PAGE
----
Use Less Water Per Flush—If your home has a toilet made before 1994, it probably uses between 3 and 7 gallons per flush. New toilets use only 1.6 gallons per flush. There also low flush toilets that use even less water. However, if you have one of those pre-1994 monsters, you can reduce its water usage a little bit by adjusting the tank’s float height and placing filled water bottles inside the tank.
Fix Those Leaks
About 10% of homes have leaks that waste 90 gallons or more per day —that’s 270 gallons a month, adding about 10% onto your monthly water bill. Luckily, some of the biggest and most common problems are the easiest to fix!
The Flapper Valve— The most common leak in a home comes from a leaky flapper valve in the toilet tank. When the toilet is flushed, the flush lever pulls a chain that pulls the flapper valve off the tank drain to release water into the toilet bowl and flush waste from the bowl. However, the flapper valve will get hard as it gets older and will fail to seal when it closes. As a result, the tank will refill as water leaks out. Sometimes, it might be intermittent without being used or it could run constantly. Luckily, replacing the flapper valve is cheap and easy to do.
Leaky faucet valves — A couple of drips doesn’t sound like much but they add up. For example, one faucet dripping 10 drops per minute ( 14,400 drops) wastes just under one gallon per day (one gallon = 15,140 drips ). That’s close to 30 gallons per month and more wasted water on your water bill. For many faucets, fixing the valve’s washer is the common fix. However, some newer valve assemblies use preassembled valve cartridges that conveniently just drop into place.
Saving Water with Appliances
- Whenever possible, wash clothing in full loads.
- Dishwasher—only run when the machine is completely full.
Skip the extra rinse. By using the right amount of detergent, you won’t need to use the extra rinse cycle.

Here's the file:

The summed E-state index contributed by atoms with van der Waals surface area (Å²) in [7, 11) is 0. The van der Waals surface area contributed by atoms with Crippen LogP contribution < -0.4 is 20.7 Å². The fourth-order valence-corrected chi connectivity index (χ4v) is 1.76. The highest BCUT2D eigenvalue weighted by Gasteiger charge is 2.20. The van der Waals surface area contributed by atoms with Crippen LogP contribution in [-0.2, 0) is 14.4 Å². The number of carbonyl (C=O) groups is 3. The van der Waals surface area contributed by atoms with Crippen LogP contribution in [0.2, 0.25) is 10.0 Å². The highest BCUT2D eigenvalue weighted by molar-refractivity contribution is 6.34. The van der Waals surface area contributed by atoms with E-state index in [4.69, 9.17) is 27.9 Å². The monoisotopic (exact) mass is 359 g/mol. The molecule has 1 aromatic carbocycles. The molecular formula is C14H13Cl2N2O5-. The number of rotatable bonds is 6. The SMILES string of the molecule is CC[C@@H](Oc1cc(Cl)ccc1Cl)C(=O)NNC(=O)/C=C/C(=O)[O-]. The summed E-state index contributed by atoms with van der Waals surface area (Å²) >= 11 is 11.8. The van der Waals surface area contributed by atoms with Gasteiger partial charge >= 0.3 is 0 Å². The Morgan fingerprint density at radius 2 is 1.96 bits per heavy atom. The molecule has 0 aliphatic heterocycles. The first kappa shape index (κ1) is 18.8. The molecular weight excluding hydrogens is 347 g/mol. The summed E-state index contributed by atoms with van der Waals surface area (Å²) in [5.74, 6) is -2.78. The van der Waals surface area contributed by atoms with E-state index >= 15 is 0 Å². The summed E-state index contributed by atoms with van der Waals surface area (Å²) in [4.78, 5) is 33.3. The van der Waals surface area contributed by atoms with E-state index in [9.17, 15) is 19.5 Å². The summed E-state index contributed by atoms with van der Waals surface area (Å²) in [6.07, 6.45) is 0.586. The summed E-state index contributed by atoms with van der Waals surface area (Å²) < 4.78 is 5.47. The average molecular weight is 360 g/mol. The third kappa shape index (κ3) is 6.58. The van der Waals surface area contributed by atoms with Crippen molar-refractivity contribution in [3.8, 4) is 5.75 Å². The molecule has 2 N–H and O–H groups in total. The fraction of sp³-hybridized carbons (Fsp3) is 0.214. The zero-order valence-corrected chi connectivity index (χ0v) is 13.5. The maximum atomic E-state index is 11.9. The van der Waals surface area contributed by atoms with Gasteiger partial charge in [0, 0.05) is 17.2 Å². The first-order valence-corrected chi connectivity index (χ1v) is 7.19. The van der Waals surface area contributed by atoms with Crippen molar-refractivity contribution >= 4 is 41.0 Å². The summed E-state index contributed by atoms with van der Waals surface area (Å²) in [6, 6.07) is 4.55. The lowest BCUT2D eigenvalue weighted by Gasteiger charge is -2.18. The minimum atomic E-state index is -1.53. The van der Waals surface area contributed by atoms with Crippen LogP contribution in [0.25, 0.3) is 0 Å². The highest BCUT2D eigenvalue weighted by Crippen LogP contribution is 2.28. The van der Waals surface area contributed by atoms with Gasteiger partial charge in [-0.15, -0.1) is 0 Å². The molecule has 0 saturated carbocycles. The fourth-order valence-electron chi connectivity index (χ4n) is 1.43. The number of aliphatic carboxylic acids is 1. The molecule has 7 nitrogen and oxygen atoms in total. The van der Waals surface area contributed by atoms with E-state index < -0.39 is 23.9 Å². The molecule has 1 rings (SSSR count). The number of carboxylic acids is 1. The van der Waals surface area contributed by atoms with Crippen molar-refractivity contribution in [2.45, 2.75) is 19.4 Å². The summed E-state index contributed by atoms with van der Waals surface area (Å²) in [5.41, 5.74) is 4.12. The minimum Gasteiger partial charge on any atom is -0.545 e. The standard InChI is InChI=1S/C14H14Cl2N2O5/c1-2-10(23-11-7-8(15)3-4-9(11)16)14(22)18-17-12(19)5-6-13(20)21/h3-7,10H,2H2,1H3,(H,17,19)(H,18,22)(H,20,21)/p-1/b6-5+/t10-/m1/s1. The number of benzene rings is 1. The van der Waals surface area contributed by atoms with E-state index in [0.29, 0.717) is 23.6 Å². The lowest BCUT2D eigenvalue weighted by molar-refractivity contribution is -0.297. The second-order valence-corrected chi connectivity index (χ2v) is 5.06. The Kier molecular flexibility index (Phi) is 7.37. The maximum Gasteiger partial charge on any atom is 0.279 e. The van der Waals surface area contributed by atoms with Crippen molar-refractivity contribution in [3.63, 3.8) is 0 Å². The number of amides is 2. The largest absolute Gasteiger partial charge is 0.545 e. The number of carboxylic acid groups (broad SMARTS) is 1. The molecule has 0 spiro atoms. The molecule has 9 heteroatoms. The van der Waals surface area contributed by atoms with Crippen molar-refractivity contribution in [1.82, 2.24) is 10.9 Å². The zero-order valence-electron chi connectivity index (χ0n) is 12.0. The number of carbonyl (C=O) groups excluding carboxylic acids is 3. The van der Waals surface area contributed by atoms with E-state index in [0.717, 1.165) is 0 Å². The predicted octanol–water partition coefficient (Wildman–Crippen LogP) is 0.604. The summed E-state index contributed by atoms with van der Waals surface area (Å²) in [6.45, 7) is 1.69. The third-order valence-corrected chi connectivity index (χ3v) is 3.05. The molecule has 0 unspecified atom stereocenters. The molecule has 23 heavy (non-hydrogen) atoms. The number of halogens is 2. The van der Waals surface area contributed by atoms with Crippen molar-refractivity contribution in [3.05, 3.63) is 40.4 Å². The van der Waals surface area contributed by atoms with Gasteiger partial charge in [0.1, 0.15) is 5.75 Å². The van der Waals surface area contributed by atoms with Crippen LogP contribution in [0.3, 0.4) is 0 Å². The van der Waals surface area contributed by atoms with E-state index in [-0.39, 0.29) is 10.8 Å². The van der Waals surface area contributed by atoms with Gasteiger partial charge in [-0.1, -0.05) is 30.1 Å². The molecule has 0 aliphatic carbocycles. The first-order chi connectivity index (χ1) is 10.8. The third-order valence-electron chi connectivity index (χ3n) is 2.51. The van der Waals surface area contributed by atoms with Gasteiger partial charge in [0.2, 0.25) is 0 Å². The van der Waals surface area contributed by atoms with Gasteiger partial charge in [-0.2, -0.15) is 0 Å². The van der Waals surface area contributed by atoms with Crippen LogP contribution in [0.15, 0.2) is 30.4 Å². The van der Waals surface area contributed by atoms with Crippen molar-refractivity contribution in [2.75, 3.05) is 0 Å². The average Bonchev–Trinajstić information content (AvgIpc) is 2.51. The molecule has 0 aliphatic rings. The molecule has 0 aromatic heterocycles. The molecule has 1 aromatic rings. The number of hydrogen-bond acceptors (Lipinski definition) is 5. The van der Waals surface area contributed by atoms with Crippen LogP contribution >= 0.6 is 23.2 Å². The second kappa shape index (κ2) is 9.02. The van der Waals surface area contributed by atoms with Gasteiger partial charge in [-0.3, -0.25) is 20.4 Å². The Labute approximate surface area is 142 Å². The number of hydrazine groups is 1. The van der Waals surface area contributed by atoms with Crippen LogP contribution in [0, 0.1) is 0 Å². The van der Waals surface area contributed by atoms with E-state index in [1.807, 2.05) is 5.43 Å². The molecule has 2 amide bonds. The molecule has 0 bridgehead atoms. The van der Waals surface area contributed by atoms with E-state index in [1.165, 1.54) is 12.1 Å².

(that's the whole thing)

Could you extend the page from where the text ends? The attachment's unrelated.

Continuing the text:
- Washer over ten years old? Think about replacing it with a newer efficient model that uses much less water.
Getting Hosed —Saving Water Outdoors
Nationally, outdoor water use accounts for 30% household use — 10% MORE than showering. Outdoor usage amounts are even higher amounts in homes located in dry climates such as the southwest. To reduce your outdoor usage, there’s some simple things to do:
- Use a broom or leaf-blower to sweep leaf debris off of side walks and driveways.
- Check above ground and in-ground pool plumbing for leaks and check for signs of cracks. Covering the pool when it’s not in use reduces the amount of water lost to evaporation.
- Plant the right kind of lawn for your local environment. You’ll save a lot money and aggravation by planting what works best with the soil type, weather, and rainfall in your part of Texas.
- Place compost and mulch around trees, shrubs, and plantings. Mulching recycles yard waste by providing nutrients to your soil and helps retain moisture for growing plants. It also reduces the amount of yard waste sent to landfills.
- Harvest rainwater from your downspout. One inch of rainfall on a 20’ x 50’ (1,000 sq. ft) roof can provide nearly 600 gallons of water. Setting up a rainwater harvesting system is easy and many home centers sell inexpensive kits.